MPPRKVVREVFLIDGKFEKYKTSLSTSSRLLLLRGAHQ IPHQIPLISPEPTVCPENPPPGHPSEEDRFSLSLNDLL QLYAVKKGRTKGTFFLSPRKGFRVFDDFPDKDEQWR KSYFFFPVNDLTYGNKTGLFVSEWAARTDLGWESLT IDRIRASGRRIRSRTDLAVSSPPFCPRIIDKADMSLPSS RQTTNKASVSAGKKPETPTSGSGKTIKDPAGKDSEKR AADKKRKQPEETNPSPPRSSRPRHEEKGAKLKGIVKE APQNLVVLSSRESETCESERRNVPLPAPPMTFADTMR TLVPPGSAIAPFDEMKEVNKENYLRFARKLGKLILEF NSVFCSHEDQLFDKDVEIESFKRSEDENAKAVEKAN KVMNRMKAAELQVQKLEVNNIDLTAKLKAGKNAY LDAIEKETQARADLRTCKEKMKKMEEEQAEMIVAA RTDERRKVRAQFHDFSSKYGNFFKESEEVETLKVRV AEAKANRELLEEIEKGEIPDLSKELESVRADEEKFAR HAAEPKTPRPDPTELTSLLADTPSEVAAESIPPAEVAII DEGGSNKGSTSEAGIAAMFPVDVEKDSGKTE64421.58.19583 aaGenPept: 238479252; UniProtKB: F4IHH0-1

Protein blasting was then performed at the National Center for Biotechnology Information website (blast.ncbi.nlm.nih.gov). Among the records that had the most similarity with the target sequence, records 1 - 9 were unknown proteins. 15 of the records that were most similar to the target protein were selected and the phylogenetic tree of these records was drawn in MEGA 7 software (version 7) (12) after the alignment operation (Figure 1). It was observed that the unknown protein of interest did not has any common ancestor with any of the known proteins of these 15 records.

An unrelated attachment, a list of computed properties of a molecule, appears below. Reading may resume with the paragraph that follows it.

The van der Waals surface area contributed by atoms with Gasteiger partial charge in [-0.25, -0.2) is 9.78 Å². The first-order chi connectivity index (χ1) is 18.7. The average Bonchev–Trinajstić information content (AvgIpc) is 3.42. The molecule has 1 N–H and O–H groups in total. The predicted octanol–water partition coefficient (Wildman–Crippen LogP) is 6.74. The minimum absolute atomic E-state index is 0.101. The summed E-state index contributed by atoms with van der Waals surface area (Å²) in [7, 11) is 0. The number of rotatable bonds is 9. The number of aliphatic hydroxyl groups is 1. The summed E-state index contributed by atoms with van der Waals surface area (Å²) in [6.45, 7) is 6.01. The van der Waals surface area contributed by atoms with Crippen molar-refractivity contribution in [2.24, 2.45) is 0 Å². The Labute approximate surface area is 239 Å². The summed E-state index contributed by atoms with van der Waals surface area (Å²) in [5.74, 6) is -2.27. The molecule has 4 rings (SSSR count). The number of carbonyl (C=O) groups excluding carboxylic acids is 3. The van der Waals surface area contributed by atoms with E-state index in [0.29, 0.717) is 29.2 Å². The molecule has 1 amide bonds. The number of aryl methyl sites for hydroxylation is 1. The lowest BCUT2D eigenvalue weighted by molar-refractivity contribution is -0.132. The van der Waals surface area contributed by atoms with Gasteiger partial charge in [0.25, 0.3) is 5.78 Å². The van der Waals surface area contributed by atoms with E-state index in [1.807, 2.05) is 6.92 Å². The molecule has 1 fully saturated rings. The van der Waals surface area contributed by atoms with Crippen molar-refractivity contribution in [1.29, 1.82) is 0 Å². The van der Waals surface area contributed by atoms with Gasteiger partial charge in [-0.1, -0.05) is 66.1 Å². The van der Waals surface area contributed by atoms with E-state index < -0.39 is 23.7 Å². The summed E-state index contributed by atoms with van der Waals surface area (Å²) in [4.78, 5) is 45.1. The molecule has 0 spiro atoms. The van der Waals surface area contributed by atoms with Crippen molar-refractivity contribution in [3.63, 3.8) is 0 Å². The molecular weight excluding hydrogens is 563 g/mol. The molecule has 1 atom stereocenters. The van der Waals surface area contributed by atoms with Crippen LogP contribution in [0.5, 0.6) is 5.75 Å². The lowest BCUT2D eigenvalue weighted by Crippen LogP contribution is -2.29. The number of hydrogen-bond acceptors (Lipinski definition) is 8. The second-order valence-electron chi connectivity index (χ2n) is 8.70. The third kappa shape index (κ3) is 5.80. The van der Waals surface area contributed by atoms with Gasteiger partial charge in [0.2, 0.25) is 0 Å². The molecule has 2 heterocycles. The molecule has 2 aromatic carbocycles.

Phylogenetic tree related to the initial 15 records obtained from the unknown protein of interest blast using MEGA software (version 7)

The unknown protein of interest blast was performed with dedicated access number of NP_179115.2 ** on the National Center for Biotechnology Information (NCBI) website. After the operations, the phylogenetic tree of these 15 records was drawn using MEGA software (version 7). It was observed that the protein in question had no common ancestor with any of the known proteins of these 15 records.

* The asterisk indicates the searched protein.